The DLIR setup currently just works with the standard kernel. In future, more kernels will be added for DLIR from manufacturer, which should provide clear statements to kernel influences on CT-based thermometry in further investigations. A major problem of CT-based thermometry is the reproducibility of the results [13]. For this reason, we obtained multiple measurements for our investigations. The numerous repetitions lead to very reliable and stable correlations between temperature and CT number. In clinical application of CT-based thermometry, a slice should be measured multiple times to average the CT numbers.

The measured temperature sensitivity for the muscle imitating salt-water solution corresponds to literature sources [4, 5]. Fat density varies naturally between 0.90 and 0.97 g/cm3 [23]. Therefore, the homogeneous beeswax (density 0.95 g/cm3) is used as a homogeneous tissue equivalent to avoid influences due to density changes. We measure CT numbers between −53 HU and −97 HU for a temperature range from 18 to 50 °C. Porcine fat tissue samples, as comparable biotic tissue, show CT numbers between −105 and −135 HU for a temperature range from 20 to 45 °C [24]. The measurements with beeswax are limited to 50°C. Hot temperatures lead to rapid melting and faster changes in CT numbers than predicted by the linear regression (Fig. 4 left). Excluding the critical 50°C measurement, the temperature sensitivity is 1.02 HU/°C (120 kVp) and 1.13 HU/°C (VMI at 140 keV) for fat. Thus, VMI perform 11% better compared to 120 kVp.

There are some limitations to the present study. One of the major limitations is that the experiments were performed on a tissue-equivalent phantom. For example, physiological processes (e.g. blood perfusion) may cause local alterations in data points due to thermal conductivity and heat redistribution. In addition, we could not heat the phantom above 50 °C, due to the melting point of beeswax. However, it is possible to use the linear regression shown in Fig. 4 to estimate the CT numbers at higher temperatures.

In conclusion, with the application of dual-energy and VMI, CT-based thermometry has parameters to influence and improve temperature sensitivity. Using ASIR-V and DLIR has no negative influence on the results, opening up the potential of drastic dose reductions. The temperatureregulating water circuit system enables reproducible measurements of CT numbers as a function of temperature, e.g. for bone, fat and muscle tissue equivalents. The developed setup is a groundwork for further research concerning complex test objects regarding CT-based thermometry.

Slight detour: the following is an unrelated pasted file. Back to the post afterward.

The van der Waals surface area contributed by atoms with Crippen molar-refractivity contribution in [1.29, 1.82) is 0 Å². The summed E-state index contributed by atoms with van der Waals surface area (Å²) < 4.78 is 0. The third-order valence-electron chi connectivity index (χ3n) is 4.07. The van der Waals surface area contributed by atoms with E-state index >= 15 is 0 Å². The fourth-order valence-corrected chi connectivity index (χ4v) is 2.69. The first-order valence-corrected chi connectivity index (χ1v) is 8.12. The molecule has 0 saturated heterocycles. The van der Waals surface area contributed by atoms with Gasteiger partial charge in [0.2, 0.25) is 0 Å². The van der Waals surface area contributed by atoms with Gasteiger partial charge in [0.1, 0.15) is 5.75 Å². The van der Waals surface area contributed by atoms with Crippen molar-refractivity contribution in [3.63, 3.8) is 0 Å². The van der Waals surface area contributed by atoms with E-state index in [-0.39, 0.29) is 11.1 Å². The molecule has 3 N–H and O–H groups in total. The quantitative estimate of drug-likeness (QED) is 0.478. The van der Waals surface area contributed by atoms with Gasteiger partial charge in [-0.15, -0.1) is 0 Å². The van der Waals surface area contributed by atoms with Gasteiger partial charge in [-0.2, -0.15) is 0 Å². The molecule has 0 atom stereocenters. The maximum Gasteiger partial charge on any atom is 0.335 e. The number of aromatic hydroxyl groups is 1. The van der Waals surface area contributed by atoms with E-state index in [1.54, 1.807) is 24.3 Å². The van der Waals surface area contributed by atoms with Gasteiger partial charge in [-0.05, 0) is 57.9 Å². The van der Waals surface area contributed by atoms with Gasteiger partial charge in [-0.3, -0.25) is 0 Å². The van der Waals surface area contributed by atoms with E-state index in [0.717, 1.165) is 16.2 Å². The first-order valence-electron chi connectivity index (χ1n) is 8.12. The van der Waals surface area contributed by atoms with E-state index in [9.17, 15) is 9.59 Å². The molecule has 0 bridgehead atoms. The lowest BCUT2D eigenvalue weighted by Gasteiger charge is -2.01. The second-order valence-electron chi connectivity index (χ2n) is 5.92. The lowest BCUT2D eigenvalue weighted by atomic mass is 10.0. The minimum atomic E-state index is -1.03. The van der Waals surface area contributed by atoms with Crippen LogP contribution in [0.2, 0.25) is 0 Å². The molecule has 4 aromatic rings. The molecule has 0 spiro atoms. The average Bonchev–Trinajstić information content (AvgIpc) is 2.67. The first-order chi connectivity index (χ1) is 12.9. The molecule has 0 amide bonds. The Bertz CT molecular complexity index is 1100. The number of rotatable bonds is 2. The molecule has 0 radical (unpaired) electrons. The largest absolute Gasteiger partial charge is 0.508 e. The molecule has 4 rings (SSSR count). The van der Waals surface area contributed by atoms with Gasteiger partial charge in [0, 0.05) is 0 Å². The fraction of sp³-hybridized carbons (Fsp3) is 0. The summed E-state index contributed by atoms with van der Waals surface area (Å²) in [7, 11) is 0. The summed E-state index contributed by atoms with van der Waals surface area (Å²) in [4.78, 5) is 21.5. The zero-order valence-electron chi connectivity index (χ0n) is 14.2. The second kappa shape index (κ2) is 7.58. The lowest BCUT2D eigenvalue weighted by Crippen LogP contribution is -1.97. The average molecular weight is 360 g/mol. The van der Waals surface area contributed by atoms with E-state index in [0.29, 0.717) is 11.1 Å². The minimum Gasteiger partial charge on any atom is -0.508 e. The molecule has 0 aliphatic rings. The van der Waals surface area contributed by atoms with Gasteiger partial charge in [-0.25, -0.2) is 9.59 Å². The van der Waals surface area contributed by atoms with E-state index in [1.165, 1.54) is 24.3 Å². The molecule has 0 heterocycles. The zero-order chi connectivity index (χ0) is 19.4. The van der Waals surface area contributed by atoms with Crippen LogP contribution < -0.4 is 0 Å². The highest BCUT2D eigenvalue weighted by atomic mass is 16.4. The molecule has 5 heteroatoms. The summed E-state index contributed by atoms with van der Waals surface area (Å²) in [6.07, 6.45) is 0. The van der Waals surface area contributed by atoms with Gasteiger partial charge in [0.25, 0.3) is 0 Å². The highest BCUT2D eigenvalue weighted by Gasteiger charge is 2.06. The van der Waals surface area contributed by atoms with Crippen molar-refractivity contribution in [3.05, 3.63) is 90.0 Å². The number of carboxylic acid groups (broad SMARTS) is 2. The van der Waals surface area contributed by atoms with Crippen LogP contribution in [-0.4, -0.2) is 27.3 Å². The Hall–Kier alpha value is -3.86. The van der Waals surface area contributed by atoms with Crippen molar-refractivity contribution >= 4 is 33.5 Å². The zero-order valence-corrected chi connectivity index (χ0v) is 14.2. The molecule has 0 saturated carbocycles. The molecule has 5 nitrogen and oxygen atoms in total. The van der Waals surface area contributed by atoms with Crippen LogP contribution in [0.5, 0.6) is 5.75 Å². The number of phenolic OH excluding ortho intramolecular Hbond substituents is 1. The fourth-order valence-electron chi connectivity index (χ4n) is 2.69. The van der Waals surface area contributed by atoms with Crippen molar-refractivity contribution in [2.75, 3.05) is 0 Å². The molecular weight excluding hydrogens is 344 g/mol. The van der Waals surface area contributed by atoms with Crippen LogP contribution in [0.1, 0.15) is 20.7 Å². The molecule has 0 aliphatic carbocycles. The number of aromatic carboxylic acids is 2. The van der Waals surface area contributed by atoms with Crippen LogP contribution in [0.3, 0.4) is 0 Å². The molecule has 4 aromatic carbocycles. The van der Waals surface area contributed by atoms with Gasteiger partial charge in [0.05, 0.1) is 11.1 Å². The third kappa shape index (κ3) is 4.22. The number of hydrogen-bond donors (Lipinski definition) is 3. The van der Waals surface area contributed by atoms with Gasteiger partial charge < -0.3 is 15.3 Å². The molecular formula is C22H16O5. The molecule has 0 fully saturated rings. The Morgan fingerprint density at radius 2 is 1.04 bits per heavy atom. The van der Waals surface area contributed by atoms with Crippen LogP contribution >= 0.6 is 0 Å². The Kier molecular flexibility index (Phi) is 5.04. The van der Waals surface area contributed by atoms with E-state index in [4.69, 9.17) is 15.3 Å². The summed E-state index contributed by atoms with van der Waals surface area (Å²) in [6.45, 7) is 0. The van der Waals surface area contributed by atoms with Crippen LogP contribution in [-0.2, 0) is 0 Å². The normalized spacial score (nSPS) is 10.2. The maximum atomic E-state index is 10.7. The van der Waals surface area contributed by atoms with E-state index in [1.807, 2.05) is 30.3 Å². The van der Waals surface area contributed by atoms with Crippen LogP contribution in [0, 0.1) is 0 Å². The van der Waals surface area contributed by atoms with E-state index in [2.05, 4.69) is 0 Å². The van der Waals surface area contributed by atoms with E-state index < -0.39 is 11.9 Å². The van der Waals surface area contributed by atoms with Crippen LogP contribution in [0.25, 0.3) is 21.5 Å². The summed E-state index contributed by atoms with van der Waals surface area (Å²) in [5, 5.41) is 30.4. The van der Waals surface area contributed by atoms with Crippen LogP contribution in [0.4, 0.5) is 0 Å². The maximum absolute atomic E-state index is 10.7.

Funding: Open Access funding enabled and organized by Projekt DEAL.

Declarations

Guarantor: The scientific guarantor of this publication is Andreas Heinrich.

Conflict of Interest: The authors declare no competing interests.

Statistics and Biometry: At least one of the authors (Andreas Heinrich) has significant statistical expertise.

Informed Consent: Written informed consent was not required (phantom measurement).

Ethical Approval: Institutional Review Board approval was not required (phantom measurement).

Methodology

  • prospective
  • experimental
  • performed at one institution

Open Access: This article is licensed under a Creative Commons Attribution 4.0 International License, which permits use, sharing, adaptation, distribution and reproduction in any medium or format, as long as you give appropriate credit to the original author(s) and the source, provide a link to the Creative Commons licence, and indicate if changes were made. The images or other third party material in this article are included in the article’s Creative Commons licence, unless indicated otherwise in a credit line to the material. If material is not included in the article’s Creative Commons licence and your intended use is not permitted by statutory regulation or exceeds the permitted use, you will need to obtain permission directly from the copyright holder. To view a copy of this licence, visit http://creativecommons.org/licenses/by/4.0/.

Originally published at: European Radiology https://doi.org/10.1007/s00330-021-08206-z